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'Kissing Bug' Carrying The Deadly Chagas Disease Reported In More Than Half Of US, CDC

Update Date: Nov 27, 2015 05:00 PM EST
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This is one kiss that you could do without. It usually kisses people on the face and lips, causing the face and eyelids to swell slightly. It creates a deadly "kiss" that transmits a parasite called Trypanosoma cruzi, which in turn communicates the deadly Chagas.

The deadly Triatomine bug or "kissing bug," as it is called, is reported to have been seen by the Centers for Disease Control and Prevention in more than half of the US states, especially in Carolinas, Georgia and Texas.

"[F]ever, headache, enlarged lymph glands, pallor, muscle pain, difficulty in breathing, swelling and abdominal or chest pain," are the possible symptoms that can be felt during the first month that the Chagas disease has entered the body, according to the World Health Organization, Huffington Post says.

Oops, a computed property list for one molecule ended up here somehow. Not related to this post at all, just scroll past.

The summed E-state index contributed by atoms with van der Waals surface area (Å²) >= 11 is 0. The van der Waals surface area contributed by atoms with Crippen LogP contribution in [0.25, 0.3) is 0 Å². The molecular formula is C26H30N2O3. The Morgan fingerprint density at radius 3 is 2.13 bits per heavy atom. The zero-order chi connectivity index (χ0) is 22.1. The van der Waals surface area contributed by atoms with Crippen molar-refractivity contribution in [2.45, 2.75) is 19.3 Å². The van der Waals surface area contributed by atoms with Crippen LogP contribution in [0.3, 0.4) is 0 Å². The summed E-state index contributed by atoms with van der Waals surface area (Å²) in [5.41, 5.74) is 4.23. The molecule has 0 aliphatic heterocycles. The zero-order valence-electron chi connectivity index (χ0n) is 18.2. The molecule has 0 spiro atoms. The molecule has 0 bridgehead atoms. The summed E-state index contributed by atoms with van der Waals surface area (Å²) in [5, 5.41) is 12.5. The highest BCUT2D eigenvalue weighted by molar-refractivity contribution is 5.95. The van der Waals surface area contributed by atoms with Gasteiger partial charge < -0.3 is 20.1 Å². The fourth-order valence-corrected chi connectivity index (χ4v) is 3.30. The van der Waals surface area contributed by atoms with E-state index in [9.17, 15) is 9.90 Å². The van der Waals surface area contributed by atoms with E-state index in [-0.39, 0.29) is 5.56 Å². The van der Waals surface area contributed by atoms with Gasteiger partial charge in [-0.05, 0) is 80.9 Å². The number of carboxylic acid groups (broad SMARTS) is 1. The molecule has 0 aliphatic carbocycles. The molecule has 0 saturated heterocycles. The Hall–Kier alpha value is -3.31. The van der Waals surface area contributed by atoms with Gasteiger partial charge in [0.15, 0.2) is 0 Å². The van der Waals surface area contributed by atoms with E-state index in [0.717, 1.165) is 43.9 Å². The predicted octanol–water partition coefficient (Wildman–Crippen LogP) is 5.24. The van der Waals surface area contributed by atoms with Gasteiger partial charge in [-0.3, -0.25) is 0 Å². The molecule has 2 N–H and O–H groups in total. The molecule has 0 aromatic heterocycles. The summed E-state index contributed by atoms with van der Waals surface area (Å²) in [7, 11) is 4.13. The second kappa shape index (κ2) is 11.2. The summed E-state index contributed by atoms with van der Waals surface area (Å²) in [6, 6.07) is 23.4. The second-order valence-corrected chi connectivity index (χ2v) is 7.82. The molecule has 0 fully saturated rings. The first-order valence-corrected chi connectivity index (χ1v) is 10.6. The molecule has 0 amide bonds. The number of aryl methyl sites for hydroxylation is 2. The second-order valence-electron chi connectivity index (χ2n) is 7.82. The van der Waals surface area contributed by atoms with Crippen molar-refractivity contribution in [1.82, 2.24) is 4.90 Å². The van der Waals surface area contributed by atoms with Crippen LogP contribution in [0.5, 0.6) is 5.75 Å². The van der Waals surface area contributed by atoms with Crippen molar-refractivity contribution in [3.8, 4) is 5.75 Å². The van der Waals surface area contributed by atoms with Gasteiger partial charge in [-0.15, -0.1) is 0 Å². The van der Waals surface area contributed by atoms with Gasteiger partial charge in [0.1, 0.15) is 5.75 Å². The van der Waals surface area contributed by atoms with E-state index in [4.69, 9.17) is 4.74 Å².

Chagas, or American trypanosomiasis, whose symptoms are not too evident, at times takes long before taking its toll.

Chagas might wedge itself into the tissue and muscle of the patient, even causing heart disease, said Anil Mangla, assistant director for the San Antonio Metropolitan Health District.

If you want to keep these kisses away then put up screens inside your house to seal off open passages. Those who have pets need to keep them indoors to prevent them from coming in contact with the bugs, according to AOL. 

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